I cannot count how many times patients have arrived in the ER with a predetermined mindset that they are suffering from a severe disease. Some are genuine fears, and we do our best to investigate and treat – most of these patients are relieved when we find nothing dangerous, even though in many instances a clear-cut diagnosis is not possible at that moment.
Some however, will insist on endless and extravagant investigations until a diagnosis is made; it almost seems like they are desperately trying to get labeled with a disease to explain vague symptoms (and sometimes no symptoms at all!).
In an age where everything is medicalized, patients and physicians alike have been striving for greater and greater diagnoses. No longer are we responsible for maintaining our own health…it is the “fault” of the diseases: Borderline high blood pressure? Well I’ll just take a pill for that, forget regular exercise and a good diet! Chronic knee pain and arthritis? Well let’s just get a knee replacement, forget losing that extra 100 pounds! Low back pain from years of poor posture and muscular strain? Well give me some pain meds, forget the tough work of physiotherapy! Everything gets a diagnosis, and patients expect a miraculous medical fix.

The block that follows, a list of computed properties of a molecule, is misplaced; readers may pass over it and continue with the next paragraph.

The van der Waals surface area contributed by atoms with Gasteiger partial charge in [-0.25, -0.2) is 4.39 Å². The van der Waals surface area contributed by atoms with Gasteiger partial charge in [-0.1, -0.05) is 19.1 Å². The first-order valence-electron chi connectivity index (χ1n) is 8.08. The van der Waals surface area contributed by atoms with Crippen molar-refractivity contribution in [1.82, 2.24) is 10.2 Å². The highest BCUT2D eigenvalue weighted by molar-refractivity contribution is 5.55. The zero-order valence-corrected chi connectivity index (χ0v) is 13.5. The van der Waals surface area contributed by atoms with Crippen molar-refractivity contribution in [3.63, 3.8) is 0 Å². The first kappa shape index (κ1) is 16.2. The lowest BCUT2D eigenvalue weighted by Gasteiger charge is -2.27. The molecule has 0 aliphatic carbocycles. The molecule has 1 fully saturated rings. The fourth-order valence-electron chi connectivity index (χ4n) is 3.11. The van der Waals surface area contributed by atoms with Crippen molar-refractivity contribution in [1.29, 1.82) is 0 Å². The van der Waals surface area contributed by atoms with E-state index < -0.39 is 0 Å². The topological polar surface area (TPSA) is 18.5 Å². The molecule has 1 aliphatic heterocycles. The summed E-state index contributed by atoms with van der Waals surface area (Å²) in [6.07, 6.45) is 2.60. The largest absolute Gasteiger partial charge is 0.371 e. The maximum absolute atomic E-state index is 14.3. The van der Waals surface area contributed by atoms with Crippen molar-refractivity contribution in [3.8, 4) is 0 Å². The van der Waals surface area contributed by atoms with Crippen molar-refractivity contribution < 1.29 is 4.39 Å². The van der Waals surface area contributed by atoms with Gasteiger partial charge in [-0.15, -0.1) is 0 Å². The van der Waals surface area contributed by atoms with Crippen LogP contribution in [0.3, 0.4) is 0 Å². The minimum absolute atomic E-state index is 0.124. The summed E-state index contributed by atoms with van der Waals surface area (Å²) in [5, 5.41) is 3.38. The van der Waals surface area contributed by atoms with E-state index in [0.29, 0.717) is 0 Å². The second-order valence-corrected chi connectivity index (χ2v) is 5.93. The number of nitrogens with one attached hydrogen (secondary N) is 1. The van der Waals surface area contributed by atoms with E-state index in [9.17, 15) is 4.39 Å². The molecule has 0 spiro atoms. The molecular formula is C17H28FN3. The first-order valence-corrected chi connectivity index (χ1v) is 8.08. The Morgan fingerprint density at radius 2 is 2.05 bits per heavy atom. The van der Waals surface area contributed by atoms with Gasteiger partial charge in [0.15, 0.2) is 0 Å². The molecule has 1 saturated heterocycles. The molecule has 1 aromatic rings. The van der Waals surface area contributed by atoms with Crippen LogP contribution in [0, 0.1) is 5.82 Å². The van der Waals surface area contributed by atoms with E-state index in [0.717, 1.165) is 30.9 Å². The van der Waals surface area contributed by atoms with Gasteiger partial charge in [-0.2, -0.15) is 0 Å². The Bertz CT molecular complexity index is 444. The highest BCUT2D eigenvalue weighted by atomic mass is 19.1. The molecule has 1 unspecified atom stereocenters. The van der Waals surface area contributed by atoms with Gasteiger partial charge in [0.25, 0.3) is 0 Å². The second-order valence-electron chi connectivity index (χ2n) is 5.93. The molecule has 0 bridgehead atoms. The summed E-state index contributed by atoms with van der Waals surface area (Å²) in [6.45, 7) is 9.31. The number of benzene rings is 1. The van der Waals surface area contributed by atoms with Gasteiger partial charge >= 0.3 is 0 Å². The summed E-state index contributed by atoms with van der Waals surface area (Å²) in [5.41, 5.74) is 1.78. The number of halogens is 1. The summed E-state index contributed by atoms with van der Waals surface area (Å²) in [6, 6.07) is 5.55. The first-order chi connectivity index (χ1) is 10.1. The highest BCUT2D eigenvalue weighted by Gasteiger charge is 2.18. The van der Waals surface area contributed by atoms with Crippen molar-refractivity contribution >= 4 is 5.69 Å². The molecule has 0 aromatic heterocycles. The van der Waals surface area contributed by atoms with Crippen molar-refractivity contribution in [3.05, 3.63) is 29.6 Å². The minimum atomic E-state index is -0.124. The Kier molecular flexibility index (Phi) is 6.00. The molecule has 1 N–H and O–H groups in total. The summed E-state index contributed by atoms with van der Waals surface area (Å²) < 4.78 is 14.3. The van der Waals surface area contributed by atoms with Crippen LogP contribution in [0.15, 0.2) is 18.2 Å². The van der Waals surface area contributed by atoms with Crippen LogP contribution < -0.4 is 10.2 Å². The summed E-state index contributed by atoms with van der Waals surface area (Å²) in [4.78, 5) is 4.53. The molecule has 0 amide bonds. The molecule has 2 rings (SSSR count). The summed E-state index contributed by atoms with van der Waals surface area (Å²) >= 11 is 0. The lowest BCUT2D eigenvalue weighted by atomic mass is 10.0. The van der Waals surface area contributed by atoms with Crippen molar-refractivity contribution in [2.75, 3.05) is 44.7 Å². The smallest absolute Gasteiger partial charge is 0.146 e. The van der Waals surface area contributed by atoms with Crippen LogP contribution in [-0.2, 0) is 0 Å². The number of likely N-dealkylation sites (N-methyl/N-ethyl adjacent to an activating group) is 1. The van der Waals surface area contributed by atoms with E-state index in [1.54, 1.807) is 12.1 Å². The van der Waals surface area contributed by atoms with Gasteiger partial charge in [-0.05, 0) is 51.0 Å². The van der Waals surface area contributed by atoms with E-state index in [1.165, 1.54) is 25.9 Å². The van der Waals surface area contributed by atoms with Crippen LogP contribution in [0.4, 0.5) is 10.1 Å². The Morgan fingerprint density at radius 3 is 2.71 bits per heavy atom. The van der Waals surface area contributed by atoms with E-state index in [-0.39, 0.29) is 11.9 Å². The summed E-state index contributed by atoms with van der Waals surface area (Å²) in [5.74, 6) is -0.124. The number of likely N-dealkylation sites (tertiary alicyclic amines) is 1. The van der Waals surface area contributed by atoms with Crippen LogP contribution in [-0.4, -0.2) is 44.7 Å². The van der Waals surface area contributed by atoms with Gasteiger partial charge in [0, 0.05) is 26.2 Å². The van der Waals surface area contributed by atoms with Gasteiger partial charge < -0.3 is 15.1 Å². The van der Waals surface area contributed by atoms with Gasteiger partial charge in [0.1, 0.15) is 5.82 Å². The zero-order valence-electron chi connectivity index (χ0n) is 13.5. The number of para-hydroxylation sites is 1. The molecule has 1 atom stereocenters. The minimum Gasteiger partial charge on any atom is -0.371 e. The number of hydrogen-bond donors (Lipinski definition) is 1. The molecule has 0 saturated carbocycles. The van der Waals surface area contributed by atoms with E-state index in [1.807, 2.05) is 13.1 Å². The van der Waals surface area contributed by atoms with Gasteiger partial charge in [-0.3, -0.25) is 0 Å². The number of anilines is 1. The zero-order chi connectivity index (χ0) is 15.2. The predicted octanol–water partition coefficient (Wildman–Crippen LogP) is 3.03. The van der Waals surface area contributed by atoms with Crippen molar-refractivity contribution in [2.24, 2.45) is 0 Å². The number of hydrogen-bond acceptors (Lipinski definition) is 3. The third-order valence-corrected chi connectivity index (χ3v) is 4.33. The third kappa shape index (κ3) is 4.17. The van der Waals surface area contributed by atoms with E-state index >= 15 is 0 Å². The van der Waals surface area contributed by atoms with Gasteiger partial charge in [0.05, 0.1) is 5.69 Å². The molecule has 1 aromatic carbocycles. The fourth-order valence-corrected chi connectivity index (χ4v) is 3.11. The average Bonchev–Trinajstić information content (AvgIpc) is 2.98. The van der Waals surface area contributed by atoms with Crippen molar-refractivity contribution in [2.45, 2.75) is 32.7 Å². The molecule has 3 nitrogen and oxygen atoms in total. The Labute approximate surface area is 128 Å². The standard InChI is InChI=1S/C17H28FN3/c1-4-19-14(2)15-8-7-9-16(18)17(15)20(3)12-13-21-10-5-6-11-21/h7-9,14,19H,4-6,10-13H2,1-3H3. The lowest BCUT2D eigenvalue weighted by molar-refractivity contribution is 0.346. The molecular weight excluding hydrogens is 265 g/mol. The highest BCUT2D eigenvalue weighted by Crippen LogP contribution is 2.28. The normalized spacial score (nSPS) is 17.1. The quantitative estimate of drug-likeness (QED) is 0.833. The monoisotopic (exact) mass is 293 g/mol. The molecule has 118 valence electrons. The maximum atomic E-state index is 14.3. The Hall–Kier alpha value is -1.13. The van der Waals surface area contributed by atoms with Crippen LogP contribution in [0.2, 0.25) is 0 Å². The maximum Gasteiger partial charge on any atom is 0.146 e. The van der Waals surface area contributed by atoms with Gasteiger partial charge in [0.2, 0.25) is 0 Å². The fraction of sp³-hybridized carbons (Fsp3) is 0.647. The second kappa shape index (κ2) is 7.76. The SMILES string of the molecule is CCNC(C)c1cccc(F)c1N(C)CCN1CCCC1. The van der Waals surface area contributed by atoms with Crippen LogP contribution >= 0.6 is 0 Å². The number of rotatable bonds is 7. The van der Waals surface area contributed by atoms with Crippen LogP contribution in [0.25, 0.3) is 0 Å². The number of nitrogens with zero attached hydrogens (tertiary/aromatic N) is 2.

Why are we so hungry for being diagnosed? And is there a downside to all this?
It seems we are finally recognizing the harm of overdiagnosis. A wonderful article was just published this year in the BMJ exploring the harms of diagnosing and treating diseases that never go on to cause real symptoms/mortality in patients, such as unnecessary labeling, unneeded tests and therapies, and the opportunity costs of wasted healthcare resources that could’ve been redirected to genuine diseases. The authors cite a number of well known examples:
They also go on to postulate why there is such a tremendous drive towards overdiagnosis:
I find this article a refreshing new shift in the medical community, where over the past decades we have had our heads down and striving relentlessly to find diseases. The negative effects of underdiagnosis are easily understood, but we are only starting to measure and evaluate the harms of overdiagnosis – something that is a lot more difficult to grasp and less intuitive to understand, especially in cases such as the early diagnosis of certain types of cancers.
As a patient, what do you think? Is it better to have a medical diagnosis given to you (along with the tests, procedures, etc.), even if it never would have caused you long term harm or death in the first place?